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Choking in Sports
One of my biggest issues with sportscasters, newspaper writers and columnists is their use of the word “choke.”
Too many times an analyst will say an athlete choked, when in fact they all they did was fail at the task at hand. Failing is not choking, and the two terms should not be intertwined. It really is amazing me to me how many times the word choke is used in the sports vernacular; and it is equally amazing how many times the announcer is wrong in choosing that particular word.
Additionally, the use of this word (choke), ad nauseam, is just as annoying as the so-called experts putting the athlete on a pedestal and calling them heroic or courageous when they perform in clutch situations. Give me a break!
The definition of the word choke, in the Webster’s dictionary, is this; to have trouble in breathing, swallowing, or speaking. When an athlete is struggling with one of these issues, then “choking” is clearly happening. But keep in mind, this rarely happens to an experienced athlete who has been in front of the microscope his/her entire career.
Only a few times, in recent memory, can I remember an athlete truly choking – where they perform much below their average ability, and subsequently don’t succeed. I will get to the “real” chokers in a minute, but first let’s talk about some of the better athletes and their chance to win majors in the past few years.
- Did Roger Federer choke when he lost the US Open final to Juan Martin Del Potro in 2009? Definitely not! Federer didn’t play up to his usual standards, but he never really found his form during the entire 2-week event. However, to label his loss as a “choke” is incorrect. Those that choose to use these words don’t understand sports and shouldn’t be talking or writing about them.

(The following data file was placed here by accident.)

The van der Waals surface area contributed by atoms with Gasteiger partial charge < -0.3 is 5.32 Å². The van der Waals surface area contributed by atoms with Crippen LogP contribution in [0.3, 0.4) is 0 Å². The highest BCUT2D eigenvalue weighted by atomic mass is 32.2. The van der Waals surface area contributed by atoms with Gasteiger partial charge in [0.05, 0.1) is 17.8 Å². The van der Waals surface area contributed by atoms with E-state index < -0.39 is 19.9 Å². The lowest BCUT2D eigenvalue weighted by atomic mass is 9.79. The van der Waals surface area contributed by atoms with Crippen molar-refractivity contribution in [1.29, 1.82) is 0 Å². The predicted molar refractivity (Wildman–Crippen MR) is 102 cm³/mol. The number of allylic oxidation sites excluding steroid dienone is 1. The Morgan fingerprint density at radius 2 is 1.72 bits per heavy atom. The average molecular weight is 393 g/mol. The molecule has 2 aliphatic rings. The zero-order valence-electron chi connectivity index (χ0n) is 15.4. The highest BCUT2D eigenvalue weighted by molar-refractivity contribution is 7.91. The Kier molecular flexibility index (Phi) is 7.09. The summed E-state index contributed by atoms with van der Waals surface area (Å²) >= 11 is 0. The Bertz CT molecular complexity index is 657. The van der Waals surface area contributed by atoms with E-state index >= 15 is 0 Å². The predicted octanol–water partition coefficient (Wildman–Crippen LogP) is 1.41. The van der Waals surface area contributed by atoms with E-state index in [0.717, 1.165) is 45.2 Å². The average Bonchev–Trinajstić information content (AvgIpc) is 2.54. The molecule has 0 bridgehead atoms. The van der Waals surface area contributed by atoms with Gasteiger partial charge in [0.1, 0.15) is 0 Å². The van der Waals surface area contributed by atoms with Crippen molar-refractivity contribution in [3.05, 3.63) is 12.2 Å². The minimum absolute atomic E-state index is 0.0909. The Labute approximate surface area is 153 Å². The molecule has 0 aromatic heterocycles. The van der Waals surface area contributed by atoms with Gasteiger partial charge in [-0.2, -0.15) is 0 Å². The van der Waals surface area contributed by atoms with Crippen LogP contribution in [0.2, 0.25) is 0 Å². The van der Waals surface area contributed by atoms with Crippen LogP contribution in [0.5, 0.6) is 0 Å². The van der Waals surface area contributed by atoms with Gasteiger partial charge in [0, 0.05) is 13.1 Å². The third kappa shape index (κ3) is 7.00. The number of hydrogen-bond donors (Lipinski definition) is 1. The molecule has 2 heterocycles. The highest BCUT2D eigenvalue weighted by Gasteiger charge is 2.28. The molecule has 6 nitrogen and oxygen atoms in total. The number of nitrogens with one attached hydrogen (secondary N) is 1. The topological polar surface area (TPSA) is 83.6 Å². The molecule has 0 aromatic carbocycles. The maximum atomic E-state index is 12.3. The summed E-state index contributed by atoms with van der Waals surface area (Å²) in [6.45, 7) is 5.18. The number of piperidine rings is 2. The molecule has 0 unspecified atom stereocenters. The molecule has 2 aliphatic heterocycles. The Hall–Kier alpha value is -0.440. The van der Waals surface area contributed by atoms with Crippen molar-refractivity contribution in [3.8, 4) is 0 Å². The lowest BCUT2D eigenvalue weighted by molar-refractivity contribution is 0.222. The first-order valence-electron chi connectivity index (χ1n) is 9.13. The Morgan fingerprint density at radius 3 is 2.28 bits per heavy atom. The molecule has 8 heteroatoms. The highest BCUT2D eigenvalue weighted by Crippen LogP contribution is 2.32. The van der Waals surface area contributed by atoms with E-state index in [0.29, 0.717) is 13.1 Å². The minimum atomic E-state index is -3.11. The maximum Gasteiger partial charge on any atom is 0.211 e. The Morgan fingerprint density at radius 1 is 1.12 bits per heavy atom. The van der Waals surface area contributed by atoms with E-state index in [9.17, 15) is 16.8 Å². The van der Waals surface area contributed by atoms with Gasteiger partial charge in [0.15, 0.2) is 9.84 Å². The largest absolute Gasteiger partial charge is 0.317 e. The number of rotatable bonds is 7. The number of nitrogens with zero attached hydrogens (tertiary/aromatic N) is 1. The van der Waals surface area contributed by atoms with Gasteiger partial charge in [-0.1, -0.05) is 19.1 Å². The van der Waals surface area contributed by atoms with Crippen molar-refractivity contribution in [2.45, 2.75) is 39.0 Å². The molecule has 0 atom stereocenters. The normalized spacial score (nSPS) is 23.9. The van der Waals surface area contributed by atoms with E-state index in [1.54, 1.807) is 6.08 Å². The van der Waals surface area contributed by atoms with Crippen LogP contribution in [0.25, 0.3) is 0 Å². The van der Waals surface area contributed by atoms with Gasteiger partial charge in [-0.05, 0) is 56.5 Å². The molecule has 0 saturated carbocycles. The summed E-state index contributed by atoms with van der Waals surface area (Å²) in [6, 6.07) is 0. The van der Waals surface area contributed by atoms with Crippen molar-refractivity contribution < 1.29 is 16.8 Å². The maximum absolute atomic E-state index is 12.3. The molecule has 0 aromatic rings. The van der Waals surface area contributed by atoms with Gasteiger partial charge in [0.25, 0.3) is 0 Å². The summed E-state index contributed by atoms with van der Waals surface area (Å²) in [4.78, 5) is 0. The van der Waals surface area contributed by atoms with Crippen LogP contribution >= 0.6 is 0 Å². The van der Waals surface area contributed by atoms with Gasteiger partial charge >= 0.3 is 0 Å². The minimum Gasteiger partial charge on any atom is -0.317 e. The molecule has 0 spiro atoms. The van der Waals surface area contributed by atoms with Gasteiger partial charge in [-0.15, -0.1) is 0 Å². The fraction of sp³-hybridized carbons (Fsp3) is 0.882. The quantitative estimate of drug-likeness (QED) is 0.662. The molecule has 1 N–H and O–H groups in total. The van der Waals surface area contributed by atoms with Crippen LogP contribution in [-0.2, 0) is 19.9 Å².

- Did Tiger Woods choke when he lost his first ever final round lead of a major championship in August ‘09 at the PGA championship? How is it possible that Tiger fired a final round 75, and his nearest rival – Y.E. Yang – beat him by 5 strokes en route to his first ever major? In order for this to happen, Tiger Woods must have choked! Right? No – Wrong! He had a bad day! Not one putt dropped in, but he most definitely did not choke, and to say such a thing is absolutely wrong!! Choking is standing over a 2-foot putt and missing the hole by 3 inches!
- If a golfer misses an 8-foot putt to win the tournament (like 59-year old Tom Watson did at Turnberry in the 2009 British Open), then he must have choked! The headlines in some major newspapers across the country the next day read “Watson Chokes Away Chance to Make History.” Is this for real? The guy played lights out golf all week and missed a tricky bending putt on the 72nd hole on a green with spike marks galore – yet the journalists who cover the sport are summarizing the final putt as a choke! The average professional golfer makes 8 footers 25 percent of the time. Did Watson choke on his quest to become the oldest golfer ever to win a major? The answer, without a doubt, is a resounding NO! He didn’t succeed, but he didn’t choke, and the two terms should never be mentioned in the same breath.